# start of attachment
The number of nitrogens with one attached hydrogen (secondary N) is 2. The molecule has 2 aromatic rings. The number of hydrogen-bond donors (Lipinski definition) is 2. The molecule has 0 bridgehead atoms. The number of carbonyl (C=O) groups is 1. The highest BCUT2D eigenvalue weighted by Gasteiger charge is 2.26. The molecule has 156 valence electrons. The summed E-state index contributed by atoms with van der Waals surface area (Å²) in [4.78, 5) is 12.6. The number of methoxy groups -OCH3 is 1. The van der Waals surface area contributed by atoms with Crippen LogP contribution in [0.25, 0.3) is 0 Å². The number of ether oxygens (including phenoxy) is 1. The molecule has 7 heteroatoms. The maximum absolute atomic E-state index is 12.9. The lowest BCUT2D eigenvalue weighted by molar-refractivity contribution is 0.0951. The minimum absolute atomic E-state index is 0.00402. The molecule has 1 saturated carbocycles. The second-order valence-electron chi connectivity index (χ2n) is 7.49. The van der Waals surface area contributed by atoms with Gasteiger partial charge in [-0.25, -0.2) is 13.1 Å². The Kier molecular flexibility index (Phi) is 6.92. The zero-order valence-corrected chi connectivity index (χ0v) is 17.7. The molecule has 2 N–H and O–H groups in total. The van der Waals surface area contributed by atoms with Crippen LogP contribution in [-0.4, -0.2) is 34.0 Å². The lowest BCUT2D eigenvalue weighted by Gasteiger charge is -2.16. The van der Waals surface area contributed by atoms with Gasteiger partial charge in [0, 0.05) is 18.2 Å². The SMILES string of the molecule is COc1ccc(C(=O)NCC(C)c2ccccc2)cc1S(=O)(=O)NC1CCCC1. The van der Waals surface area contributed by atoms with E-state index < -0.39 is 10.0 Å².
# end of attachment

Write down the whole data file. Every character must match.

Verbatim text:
The number of nitrogens with one attached hydrogen (secondary N) is 2. The molecule has 2 aromatic rings. The number of hydrogen-bond donors (Lipinski definition) is 2. The molecule has 0 bridgehead atoms. The number of carbonyl (C=O) groups is 1. The highest BCUT2D eigenvalue weighted by Gasteiger charge is 2.26. The molecule has 156 valence electrons. The summed E-state index contributed by atoms with van der Waals surface area (Å²) in [4.78, 5) is 12.6. The number of methoxy groups -OCH3 is 1. The van der Waals surface area contributed by atoms with Crippen LogP contribution in [0.25, 0.3) is 0 Å². The number of ether oxygens (including phenoxy) is 1. The molecule has 7 heteroatoms. The maximum absolute atomic E-state index is 12.9. The lowest BCUT2D eigenvalue weighted by molar-refractivity contribution is 0.0951. The minimum absolute atomic E-state index is 0.00402. The molecule has 1 saturated carbocycles. The second-order valence-electron chi connectivity index (χ2n) is 7.49. The van der Waals surface area contributed by atoms with Gasteiger partial charge in [-0.25, -0.2) is 13.1 Å². The Kier molecular flexibility index (Phi) is 6.92. The zero-order valence-corrected chi connectivity index (χ0v) is 17.7. The molecule has 2 N–H and O–H groups in total. The van der Waals surface area contributed by atoms with Crippen LogP contribution in [-0.4, -0.2) is 34.0 Å². The lowest BCUT2D eigenvalue weighted by Gasteiger charge is -2.16. The van der Waals surface area contributed by atoms with Gasteiger partial charge in [0, 0.05) is 18.2 Å². The SMILES string of the molecule is COc1ccc(C(=O)NCC(C)c2ccccc2)cc1S(=O)(=O)NC1CCCC1. The van der Waals surface area contributed by atoms with E-state index < -0.39 is 10.0 Å².